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Cloud Report: AI/ML, Serverless, Flash Storage on Rise

A report from cloud spending and management company Cloudability shows today's cloud services have come a long way since Amazon Web Services debuted in 2006, demonstrating the growth of new-age offerings like artificial intelligence/machine learning, serverless computing, flash storage and more.

While the report focuses primarily on dominant industry leader AWS, it also contains some cloud spending and usage data on other providers, such as Microsoft Azure.

Though the growth of the aforementioned modern services is cited as one of the key takeaways of the report, Cloudability also highlighted the concentration of services that companies are spending their cloud money on.

It found that that 85 percent of spend is concentrated in four services: AWS EC2 (cloud compute), EBS (Amazon Elastic Block Store), RDS (Amazon Relational Database Service) and S3 (Amazon Simple Storage).

"However, cloud adoption has only scratched the surface in the IT infrastructure market; it's estimated that only 10 percent of all workloads have moved to the cloud," the report said. "Given the large share of compute, it's clear that 'lift-and-shift' migrations continue to dominate cloud adoption."

That cloud adoption is increasingly featuring the usage of the modern technologies listed above. Here's what Cloudability had to say about some of them.

  • Serverless computing starts to take a bite: Serverless growth across AWS Lambda and Microsoft Azure functions continues to see a rapid quarter over quarter growth. Serverless continues to be attractive to organizations since it doesn’t require management of the infrastructure. As companies migrate increasingly to the cloud and continue to build cloud-native architectures, we think the pace of serverless adoption will also continue to grow.
  • Flash is gaining more adoption for block storage: With SSDs now available in Terabytes (TBs) and high IOPSs, we see most of the storage growth in SSDs. SSDs with Provisioned IOPS also grew at a similar rate, with organizations moving more of their high-performance workloads to the cloud. Because of this, customers can be increasingly comfortable with deploying their most important, high-performance workloads in the cloud.
  • AI/ML instances are growing at a rapid clip: We continue to see high growth rates related to GPU-based instances, even though it’s a smaller percentage of the overall spend on compute. As companies start to further explore and invest in machine learning capabilities, we expect to see this growth continue.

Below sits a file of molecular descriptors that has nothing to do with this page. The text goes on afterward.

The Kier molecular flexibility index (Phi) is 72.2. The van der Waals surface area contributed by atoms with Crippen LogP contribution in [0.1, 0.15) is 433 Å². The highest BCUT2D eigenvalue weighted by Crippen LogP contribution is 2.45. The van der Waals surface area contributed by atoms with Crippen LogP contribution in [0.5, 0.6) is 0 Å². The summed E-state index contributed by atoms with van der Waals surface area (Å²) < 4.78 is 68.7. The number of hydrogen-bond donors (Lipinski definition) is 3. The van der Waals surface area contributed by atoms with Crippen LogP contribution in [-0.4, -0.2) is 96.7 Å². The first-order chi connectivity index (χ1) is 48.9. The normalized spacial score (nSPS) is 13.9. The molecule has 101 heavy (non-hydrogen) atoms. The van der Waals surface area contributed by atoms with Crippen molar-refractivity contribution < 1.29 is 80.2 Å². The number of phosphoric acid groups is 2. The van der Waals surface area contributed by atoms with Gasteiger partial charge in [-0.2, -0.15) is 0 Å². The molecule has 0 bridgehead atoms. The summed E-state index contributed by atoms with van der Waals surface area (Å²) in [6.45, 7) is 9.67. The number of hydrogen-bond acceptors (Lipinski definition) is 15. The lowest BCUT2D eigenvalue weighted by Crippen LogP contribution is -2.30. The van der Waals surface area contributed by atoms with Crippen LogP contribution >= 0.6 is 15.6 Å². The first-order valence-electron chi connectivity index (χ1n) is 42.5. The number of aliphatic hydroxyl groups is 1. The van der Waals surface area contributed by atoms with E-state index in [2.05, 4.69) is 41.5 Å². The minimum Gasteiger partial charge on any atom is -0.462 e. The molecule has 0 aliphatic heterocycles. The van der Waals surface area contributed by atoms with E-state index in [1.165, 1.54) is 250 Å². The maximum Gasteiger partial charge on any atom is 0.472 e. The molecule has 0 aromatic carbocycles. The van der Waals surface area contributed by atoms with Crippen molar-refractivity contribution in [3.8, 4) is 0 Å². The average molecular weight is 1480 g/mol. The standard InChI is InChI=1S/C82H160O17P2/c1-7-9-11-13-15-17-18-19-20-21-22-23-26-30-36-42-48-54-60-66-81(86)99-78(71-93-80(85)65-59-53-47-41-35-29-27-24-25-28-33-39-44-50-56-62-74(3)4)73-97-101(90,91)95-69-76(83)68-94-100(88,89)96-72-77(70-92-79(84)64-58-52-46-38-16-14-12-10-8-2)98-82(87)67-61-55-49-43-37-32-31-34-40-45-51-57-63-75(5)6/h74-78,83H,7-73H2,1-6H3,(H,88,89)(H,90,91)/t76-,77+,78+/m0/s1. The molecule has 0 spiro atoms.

As cloud provider offerings make it easier for companies to leverage the extensive capabilities of AI/ML we anticipate these technologies being used for driving improved customer experience, increased efficiency and address some of the toughest business challenges.
Popular AWS AI/ML Services
[Click on image for larger view.] Popular AWS AI/ML Services (source: Cloudability).

In the AI/ML arena, Cloudability noted the heavy use of AWS SageMaker for developing and iterating on training models. Related to that, heavy adoption of AWS Rekognition reveals organizations are using image and video analysis in the search of deeper insights for users. AWS ML is the third-most used service in this category.

The report also noted:

  • Compute capacity continues to grow at a rapid clip. Because of increased application performance requirements, the hours of vCPUs consumed grew by 85 percent over the last year.
  • Organizations continue to provision most of their compute workloads on General Purpose instances (t1, t2, m3, m4, and m5).
  • Application architectures are increasingly using cloud-native capabilities.
  • The industry continued to converge on Kubernetes (K8s) for container orchestration, with Mesos as the other major player.
  • Open source databases are clearly the favorite option for organizations, with MySQL leading the pack, followed by PosgreSQL, SQL Server and Oracle.

The methodology backing the report included the analysis of company data from more than 1,500 organizations with over $2.5 billion in spend in 2017, resulting in a data set exceeding 75 billion data points, 3 billion CPU hours and 700 million unique compute resources.

About the Author

David Ramel is the editor of Visual Studio Magazine.

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